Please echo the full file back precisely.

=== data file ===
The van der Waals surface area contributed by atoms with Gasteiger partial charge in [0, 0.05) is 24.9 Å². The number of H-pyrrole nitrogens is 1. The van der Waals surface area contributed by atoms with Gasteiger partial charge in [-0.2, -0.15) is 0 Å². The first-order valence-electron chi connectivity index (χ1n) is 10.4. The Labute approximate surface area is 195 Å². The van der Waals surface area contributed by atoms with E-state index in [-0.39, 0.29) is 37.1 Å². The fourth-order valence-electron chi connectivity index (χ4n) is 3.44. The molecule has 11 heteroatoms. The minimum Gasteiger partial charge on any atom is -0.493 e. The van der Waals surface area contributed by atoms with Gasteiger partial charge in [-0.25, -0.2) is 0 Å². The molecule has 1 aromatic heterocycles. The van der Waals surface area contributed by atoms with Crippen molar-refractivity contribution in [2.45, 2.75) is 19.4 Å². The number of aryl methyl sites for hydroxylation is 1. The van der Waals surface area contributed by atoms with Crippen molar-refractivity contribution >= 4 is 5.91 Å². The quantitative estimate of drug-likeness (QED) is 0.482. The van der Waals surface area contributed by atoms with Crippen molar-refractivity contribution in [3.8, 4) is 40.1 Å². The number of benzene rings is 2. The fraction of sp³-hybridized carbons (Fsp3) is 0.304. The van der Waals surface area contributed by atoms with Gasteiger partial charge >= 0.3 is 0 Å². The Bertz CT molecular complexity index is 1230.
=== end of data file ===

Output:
The van der Waals surface area contributed by atoms with Gasteiger partial charge in [0, 0.05) is 24.9 Å². The number of H-pyrrole nitrogens is 1. The van der Waals surface area contributed by atoms with Gasteiger partial charge in [-0.2, -0.15) is 0 Å². The first-order valence-electron chi connectivity index (χ1n) is 10.4. The Labute approximate surface area is 195 Å². The van der Waals surface area contributed by atoms with E-state index in [-0.39, 0.29) is 37.1 Å². The fourth-order valence-electron chi connectivity index (χ4n) is 3.44. The molecule has 11 heteroatoms. The minimum Gasteiger partial charge on any atom is -0.493 e. The van der Waals surface area contributed by atoms with Gasteiger partial charge in [-0.25, -0.2) is 0 Å². The molecule has 1 aromatic heterocycles. The van der Waals surface area contributed by atoms with Crippen molar-refractivity contribution in [2.45, 2.75) is 19.4 Å². The number of aryl methyl sites for hydroxylation is 1. The van der Waals surface area contributed by atoms with Crippen molar-refractivity contribution >= 4 is 5.91 Å². The quantitative estimate of drug-likeness (QED) is 0.482. The van der Waals surface area contributed by atoms with Crippen molar-refractivity contribution in [3.8, 4) is 40.1 Å². The number of benzene rings is 2. The fraction of sp³-hybridized carbons (Fsp3) is 0.304. The van der Waals surface area contributed by atoms with Gasteiger partial charge >= 0.3 is 0 Å². The Bertz CT molecular complexity index is 1230.